A motion to compel arbitration may properly be considered as a motion to dismiss under Federal Rule of Civil Procedure 12(b)(6). Palcko v. Airbourne Express, Inc., 372 F.3d 588, 597 (3d Cir. 2004); see also Nationwide Ins. Co. v. Patterson, 953 F.2d 44, 45 n.1 (3d Cir. 1991). When considering a motion to dismiss a complaint for failure to state a claim upon which relief can be granted pursuant to Rule 12(b)(6), a court must accept all well-pleaded allegations in the complaint as true and view them in the light most favorable to the plaintiff. Evancho v. Fisher, 423 F.3d 347, 350 (3d Cir. 2005). It is well settled that a pleading is sufficient if it contains "a short and plain statement of the claim showing that the pleader is entitled to relief." Fed. R. Civ. P. 8(a)(2).

A district court, in weighing a motion to dismiss, asks "'not whether a plaintiff will ultimately prevail but whether the claimant is entitled to offer evidence to support the claim.'" Bell Atl. Corp. v. Twombly, 550 U.S. 544, 563 n.8 (2007) (quoting Scheuer v. Rhoades, 416 U.S. 232, 236 (1974)); see also Ashcroft v. Iqbal, 129 S. Ct. 1937, 1953 (2009) ("Our decision in Twombly expounded the pleading standard for 'all civil actions[.]'" (citation omitted)). First, under the Twombly/Iqbal standard, a "district court must accept all of the complaint's well-pleaded facts as true, but may disregard any legal conclusions." Fowler v. UPMC Shadyside, 578 F.3d 203, 210-11 (3d Cir. 2009) (citing Iqbal, 129 S. Ct. at 1950). Second, a district court "must then determine whether the facts alleged in the complaint are sufficient to show that the plaintiff has a 'plausible claim for relief.'" Id. at 211 (quoting Iqbal, 129 S. Ct. at 1950). "[A] complaint must do more than allege the plaintiff's entitlement to relief." Id. The defendant bears the burden of showing that no claim has been presented. Hedges v. U.S., 404 F.3d 744, 750 (3d Cir. 2005).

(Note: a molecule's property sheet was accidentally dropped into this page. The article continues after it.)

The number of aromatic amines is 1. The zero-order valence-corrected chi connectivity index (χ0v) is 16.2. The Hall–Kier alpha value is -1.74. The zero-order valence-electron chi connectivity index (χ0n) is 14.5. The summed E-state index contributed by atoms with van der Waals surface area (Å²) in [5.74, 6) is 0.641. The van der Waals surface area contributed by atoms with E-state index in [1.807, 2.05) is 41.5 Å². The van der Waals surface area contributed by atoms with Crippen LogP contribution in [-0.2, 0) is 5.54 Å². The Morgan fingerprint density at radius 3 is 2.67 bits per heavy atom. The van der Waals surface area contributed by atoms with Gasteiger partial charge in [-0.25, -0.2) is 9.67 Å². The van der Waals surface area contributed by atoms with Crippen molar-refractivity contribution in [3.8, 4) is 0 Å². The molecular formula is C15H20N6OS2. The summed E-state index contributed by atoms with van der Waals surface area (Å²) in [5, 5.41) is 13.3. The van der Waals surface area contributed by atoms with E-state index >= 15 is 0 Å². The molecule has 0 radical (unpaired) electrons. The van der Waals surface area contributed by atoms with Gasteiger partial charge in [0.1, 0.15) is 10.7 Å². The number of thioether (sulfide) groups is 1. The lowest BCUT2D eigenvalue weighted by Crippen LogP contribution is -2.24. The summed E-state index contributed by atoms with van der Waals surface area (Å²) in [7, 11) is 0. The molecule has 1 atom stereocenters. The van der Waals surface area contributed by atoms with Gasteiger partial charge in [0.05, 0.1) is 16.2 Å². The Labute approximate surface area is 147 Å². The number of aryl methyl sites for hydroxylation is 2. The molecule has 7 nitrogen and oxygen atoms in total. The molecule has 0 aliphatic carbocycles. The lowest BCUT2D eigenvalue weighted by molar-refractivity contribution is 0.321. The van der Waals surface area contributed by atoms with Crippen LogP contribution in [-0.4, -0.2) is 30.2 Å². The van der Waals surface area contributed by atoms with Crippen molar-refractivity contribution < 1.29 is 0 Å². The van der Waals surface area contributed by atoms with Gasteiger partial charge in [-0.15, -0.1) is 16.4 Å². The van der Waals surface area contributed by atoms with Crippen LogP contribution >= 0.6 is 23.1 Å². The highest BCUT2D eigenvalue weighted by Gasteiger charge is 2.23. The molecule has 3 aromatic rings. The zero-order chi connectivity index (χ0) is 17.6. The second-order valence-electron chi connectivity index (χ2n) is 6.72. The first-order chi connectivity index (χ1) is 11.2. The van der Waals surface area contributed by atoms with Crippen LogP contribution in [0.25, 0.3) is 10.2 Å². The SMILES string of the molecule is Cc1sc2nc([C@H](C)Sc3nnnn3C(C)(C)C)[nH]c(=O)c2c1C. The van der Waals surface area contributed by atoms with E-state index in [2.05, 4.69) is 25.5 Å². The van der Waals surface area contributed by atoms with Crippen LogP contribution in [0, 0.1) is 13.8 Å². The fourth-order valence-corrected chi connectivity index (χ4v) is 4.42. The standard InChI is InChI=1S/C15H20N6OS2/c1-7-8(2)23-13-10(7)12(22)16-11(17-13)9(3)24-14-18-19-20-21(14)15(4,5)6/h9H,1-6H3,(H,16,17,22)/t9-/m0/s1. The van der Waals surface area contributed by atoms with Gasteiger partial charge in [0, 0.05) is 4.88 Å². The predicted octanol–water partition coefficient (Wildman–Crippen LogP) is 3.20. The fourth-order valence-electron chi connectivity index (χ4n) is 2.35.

Moreover, in ruling on a motion to dismiss, a court has "'discretion to address evidence outside the complaint . . . .'" CitiSteel USA, Inc. v. General Electric Co., 78 F. App'x 832, 835 (3d Cir. 2003) (quoting Pryor v. Nat'l Collegiate Athletic Ass'n, 288 F.3d 548, 559 (3d Cir. 2002)). Thus, the court "'may consider an undisputedly authentic document that a defendant attaches as an exhibit to a motion to dismiss if the plaintiff's claims are based on the document.'"*fn2 Id. (quoting PBGC v. White Consol. Indus., 998 F.2d 1192, 1196 (3d Cir. 1993)).